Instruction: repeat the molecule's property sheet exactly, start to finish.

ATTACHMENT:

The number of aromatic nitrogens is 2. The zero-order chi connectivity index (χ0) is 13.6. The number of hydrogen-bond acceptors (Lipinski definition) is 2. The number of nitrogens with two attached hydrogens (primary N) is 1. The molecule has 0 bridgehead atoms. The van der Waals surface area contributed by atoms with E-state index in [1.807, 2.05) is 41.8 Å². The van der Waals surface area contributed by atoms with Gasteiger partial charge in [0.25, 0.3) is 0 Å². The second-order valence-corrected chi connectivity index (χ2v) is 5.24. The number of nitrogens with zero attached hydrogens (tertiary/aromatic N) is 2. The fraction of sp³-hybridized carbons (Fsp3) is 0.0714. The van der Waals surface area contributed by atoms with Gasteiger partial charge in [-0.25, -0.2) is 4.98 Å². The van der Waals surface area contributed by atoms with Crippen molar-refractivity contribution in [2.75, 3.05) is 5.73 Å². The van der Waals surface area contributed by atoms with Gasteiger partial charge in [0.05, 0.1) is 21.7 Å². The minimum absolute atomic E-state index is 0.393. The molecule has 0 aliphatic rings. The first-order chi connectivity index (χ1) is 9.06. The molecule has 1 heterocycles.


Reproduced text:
The number of aromatic nitrogens is 2. The zero-order chi connectivity index (χ0) is 13.6. The number of hydrogen-bond acceptors (Lipinski definition) is 2. The number of nitrogens with two attached hydrogens (primary N) is 1. The molecule has 0 bridgehead atoms. The van der Waals surface area contributed by atoms with E-state index in [1.807, 2.05) is 41.8 Å². The van der Waals surface area contributed by atoms with Gasteiger partial charge in [0.25, 0.3) is 0 Å². The second-order valence-corrected chi connectivity index (χ2v) is 5.24. The number of nitrogens with zero attached hydrogens (tertiary/aromatic N) is 2. The fraction of sp³-hybridized carbons (Fsp3) is 0.0714. The van der Waals surface area contributed by atoms with Gasteiger partial charge in [-0.25, -0.2) is 4.98 Å². The van der Waals surface area contributed by atoms with Crippen molar-refractivity contribution in [2.75, 3.05) is 5.73 Å². The van der Waals surface area contributed by atoms with Gasteiger partial charge in [0.05, 0.1) is 21.7 Å². The minimum absolute atomic E-state index is 0.393. The molecule has 0 aliphatic rings. The first-order chi connectivity index (χ1) is 9.06. The molecule has 1 heterocycles.